Sharaka's delegation visits a home in the Druze town of Daliyat al-Carmel near Haifa, on May 12, 2022. Photo by David Isaac.
Sharaka's delegation visits a home in the Druze town of Daliyat al-Carmel near Haifa, on May 12, 2022. Photo by David Isaac.
featureMiddle East

Muslim-American delegation visits Israel, UAE in support of Abraham Accords

Battles with high-profile Pakistani politicians aside, for most of the group, in Israel for the first time, the visit was an eye-opening experience.

A 14-member delegation of mainly Muslim-Americans of Pakistani background were in Israel from May 8-14 to show support for the 2018 Abraham Accords between Israel and several Muslim states. The 10-day trip to both Israel and the United Arab Emirates generated both positive and negative publicity. Graciously received by top Israeli officials, including President Isaac Herzog, the delegation was attacked by Pakistani government ministers and senators on social media. 

The trip was hosted by Sharaka, a group seeking to strengthen the Abraham Accords by bringing together young Israeli and Gulf leaders. It was organized in partnership with the American Muslim & Multifaith Women’s Empowerment Council (AMMWEC), a U.S. group that describes itself as “empowering Muslim women” and confronting “bigotry in all its forms.”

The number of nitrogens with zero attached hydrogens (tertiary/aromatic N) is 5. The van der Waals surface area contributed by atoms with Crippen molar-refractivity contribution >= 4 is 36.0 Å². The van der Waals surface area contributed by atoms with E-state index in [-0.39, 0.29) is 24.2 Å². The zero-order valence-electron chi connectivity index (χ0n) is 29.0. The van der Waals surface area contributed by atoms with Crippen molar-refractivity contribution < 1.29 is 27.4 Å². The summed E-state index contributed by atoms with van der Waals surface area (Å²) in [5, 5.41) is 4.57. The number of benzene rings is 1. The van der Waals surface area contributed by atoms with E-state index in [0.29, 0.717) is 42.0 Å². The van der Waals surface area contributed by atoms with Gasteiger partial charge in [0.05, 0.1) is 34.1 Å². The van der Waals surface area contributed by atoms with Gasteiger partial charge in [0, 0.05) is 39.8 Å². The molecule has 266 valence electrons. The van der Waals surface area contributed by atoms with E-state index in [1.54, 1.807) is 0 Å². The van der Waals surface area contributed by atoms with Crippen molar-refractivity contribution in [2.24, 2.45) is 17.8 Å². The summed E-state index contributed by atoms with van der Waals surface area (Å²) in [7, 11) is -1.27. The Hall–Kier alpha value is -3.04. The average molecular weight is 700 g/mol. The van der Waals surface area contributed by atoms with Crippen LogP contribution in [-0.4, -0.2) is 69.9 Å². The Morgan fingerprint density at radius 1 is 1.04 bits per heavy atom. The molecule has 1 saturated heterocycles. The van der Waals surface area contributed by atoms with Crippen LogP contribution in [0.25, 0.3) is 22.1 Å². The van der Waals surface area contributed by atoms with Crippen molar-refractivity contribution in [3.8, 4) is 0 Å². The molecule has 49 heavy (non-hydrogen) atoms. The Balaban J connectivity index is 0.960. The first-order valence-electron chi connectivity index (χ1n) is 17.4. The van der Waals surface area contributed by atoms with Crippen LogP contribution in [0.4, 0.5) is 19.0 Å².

“The main message of this delegation is to combat the misconceptions that exist about Israel,” Anila Ali, founder of AMMWEC and a board member of Sharaka, told JNS during a tour of Israel’s north, including the Druze village of Daliyat al-Carmel, Haifa and Nazareth. 

“Since the beginning of the Abraham Accords, my organization has always supported the idea of Arabs and Israelis coming together, people to people, for economic collaboration and for the benefit of future generations,” she said. 

The trip’s profile was raised when the group was welcomed to the President’s Residence in Jerusalem by Herzog and sharply criticized in Pakistan. Ali herself was attacked on Twitter by Shireen Mazari, a Pakistani politician and former federal minister for human rights, who bizarrely accused Ali of being part of a U.S. plot to change Pakistan’s regime.